The first step to safeguarding Syria’s cultural heritage is to be informed about the situation and its realities, however brutal they may be. As Mr. Sahner so eloquently writes, “attacks against Syria’s cultural heritage are also attacks against its people,” therefore it is imperative that the sites and monuments of this unique region are preserved for the future. I will strive to continuously update this post with relevant links to articles, videos, audio recordings, etc. related to both the devastating effects of the destruction on Syria’s archaeological heritage, as well as success stories from the field. With photographs of collapsed buildings and smashed statues making regular appearances in the media, it is easy to believe that the situation is hopeless. But not all reports are bleak. Around the world, people are fighting to save the heritage of a country that was at the heart of the ancient world and has been a cultural crossroads for millennia; in short, a place worth fighting for.
‘Syria’s ‘Blood Diamonds”: A nation’s war on culture’
Christian C. Sahner, The Wall Street Journal
“While the wanton destruction of Syria’s historical patrimony—from Roman temples to Byzantine churches, Umayyad mosques to Crusader castles and Ottoman palaces—has received a lot of attention, the real purpose behind that destruction hasn’t always been clear. These aren’t necessarily isolated acts of vandalism or profiteering. They are an intrinsic part of the battle in Syria over identity, values and history that has claimed nearly 200,000 lives over the past three years. The nation’s heritage has been used as a weapon to finance bloodshed, to settle sectarian scores and to erase entire chapters of the country’s past in the expectation of radically reshaping its future.”
“The destruction of historical patrimony in Syria is a metaphor for the brutality of the civil war as a whole. The loss of temples, churches, mosques and museums is a consequence of a conflict that devalues human life and heritage at a fundamental level. We see this clearly in the constantly rising body count, the oceans of refugees who churn on Syria’s borders, and the use of weapons that maim and degrade. But attacks against Syria’s cultural heritage are also attacks against its people. Whether it targets Sunnis, Shiites, Christians or other groups, the destruction seeks to erase entire peoples from this diverse land by denying them a connection to their past. By destroying history, Syria’s warring factions risk destroying the future of their country.”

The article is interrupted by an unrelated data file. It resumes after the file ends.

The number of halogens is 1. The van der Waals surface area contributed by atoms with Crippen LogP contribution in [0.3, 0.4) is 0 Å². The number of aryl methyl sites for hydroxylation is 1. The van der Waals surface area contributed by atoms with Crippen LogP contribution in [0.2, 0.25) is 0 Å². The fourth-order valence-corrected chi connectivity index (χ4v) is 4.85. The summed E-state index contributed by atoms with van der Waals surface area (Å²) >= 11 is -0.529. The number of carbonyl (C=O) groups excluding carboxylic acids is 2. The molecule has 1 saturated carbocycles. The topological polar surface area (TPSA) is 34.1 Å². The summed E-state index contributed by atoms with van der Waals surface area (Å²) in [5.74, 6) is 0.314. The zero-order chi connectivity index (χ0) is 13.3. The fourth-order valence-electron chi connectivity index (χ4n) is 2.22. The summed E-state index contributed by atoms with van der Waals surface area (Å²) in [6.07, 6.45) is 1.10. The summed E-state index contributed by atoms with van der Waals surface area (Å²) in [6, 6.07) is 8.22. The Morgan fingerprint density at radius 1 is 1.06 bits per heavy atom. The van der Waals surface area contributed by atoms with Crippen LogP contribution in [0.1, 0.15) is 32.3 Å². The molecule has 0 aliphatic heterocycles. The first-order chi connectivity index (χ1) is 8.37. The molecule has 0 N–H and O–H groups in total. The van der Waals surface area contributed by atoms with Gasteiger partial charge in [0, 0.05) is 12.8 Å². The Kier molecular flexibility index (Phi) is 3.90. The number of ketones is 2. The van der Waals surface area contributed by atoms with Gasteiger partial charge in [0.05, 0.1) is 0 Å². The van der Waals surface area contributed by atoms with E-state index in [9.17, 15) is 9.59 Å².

‘How Syria’s ancient treasures are being smashed’
Diana Darke, BBC News Writer on the Middle East, and Zahed Taj-Eddin, Syrian sculptor and archaeologist
“While Iraq benefited from a UN resolution banning trade in its antiquities after the US invasion of 2003, Syria has been given no such protection. Unesco can only function inside Syria with the permission of the Syrian regime – a permission which has not been forthcoming. Groups of young Syrian academics, archaeologists and volunteers such as the Association for the Protection of Syrian Archaeology (APSA) are taking matters into their own hands. They are documenting the damage and protecting vulnerable sites wherever possible building physical barriers to shield them from shell damage and vandalism.”
‘Looting Antiquities A Fundamental Part of ISIS Revenue Stream’ – Audio Recording